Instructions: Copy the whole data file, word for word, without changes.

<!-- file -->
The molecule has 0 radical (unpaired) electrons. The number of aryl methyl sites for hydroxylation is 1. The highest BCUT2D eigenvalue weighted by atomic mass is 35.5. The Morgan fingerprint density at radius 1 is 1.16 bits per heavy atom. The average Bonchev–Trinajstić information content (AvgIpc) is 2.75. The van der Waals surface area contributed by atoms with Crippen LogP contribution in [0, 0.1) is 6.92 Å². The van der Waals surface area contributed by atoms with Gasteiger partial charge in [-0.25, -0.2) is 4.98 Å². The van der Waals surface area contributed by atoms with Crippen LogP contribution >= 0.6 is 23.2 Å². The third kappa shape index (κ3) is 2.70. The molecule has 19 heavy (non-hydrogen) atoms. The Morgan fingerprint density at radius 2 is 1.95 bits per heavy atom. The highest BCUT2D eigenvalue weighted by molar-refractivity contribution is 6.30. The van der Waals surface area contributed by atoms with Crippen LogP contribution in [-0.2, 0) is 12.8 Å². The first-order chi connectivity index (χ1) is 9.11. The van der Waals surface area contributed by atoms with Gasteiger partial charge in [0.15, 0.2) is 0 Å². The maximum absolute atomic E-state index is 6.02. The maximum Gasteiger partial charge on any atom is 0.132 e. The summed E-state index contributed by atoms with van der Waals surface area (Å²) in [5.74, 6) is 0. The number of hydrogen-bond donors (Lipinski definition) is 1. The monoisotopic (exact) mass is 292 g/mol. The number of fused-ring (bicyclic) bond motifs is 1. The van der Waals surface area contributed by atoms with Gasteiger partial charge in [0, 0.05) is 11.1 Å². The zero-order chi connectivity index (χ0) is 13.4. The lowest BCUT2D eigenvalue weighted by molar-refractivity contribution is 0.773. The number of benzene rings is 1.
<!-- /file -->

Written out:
The molecule has 0 radical (unpaired) electrons. The number of aryl methyl sites for hydroxylation is 1. The highest BCUT2D eigenvalue weighted by atomic mass is 35.5. The Morgan fingerprint density at radius 1 is 1.16 bits per heavy atom. The average Bonchev–Trinajstić information content (AvgIpc) is 2.75. The van der Waals surface area contributed by atoms with Crippen LogP contribution in [0, 0.1) is 6.92 Å². The van der Waals surface area contributed by atoms with Gasteiger partial charge in [-0.25, -0.2) is 4.98 Å². The van der Waals surface area contributed by atoms with Crippen LogP contribution >= 0.6 is 23.2 Å². The third kappa shape index (κ3) is 2.70. The molecule has 19 heavy (non-hydrogen) atoms. The Morgan fingerprint density at radius 2 is 1.95 bits per heavy atom. The highest BCUT2D eigenvalue weighted by molar-refractivity contribution is 6.30. The van der Waals surface area contributed by atoms with Crippen LogP contribution in [-0.2, 0) is 12.8 Å². The first-order chi connectivity index (χ1) is 9.11. The van der Waals surface area contributed by atoms with Gasteiger partial charge in [0.15, 0.2) is 0 Å². The maximum absolute atomic E-state index is 6.02. The maximum Gasteiger partial charge on any atom is 0.132 e. The summed E-state index contributed by atoms with van der Waals surface area (Å²) in [5.74, 6) is 0. The number of hydrogen-bond donors (Lipinski definition) is 1. The monoisotopic (exact) mass is 292 g/mol. The number of fused-ring (bicyclic) bond motifs is 1. The van der Waals surface area contributed by atoms with Gasteiger partial charge in [0, 0.05) is 11.1 Å². The zero-order chi connectivity index (χ0) is 13.4. The lowest BCUT2D eigenvalue weighted by molar-refractivity contribution is 0.773. The number of benzene rings is 1.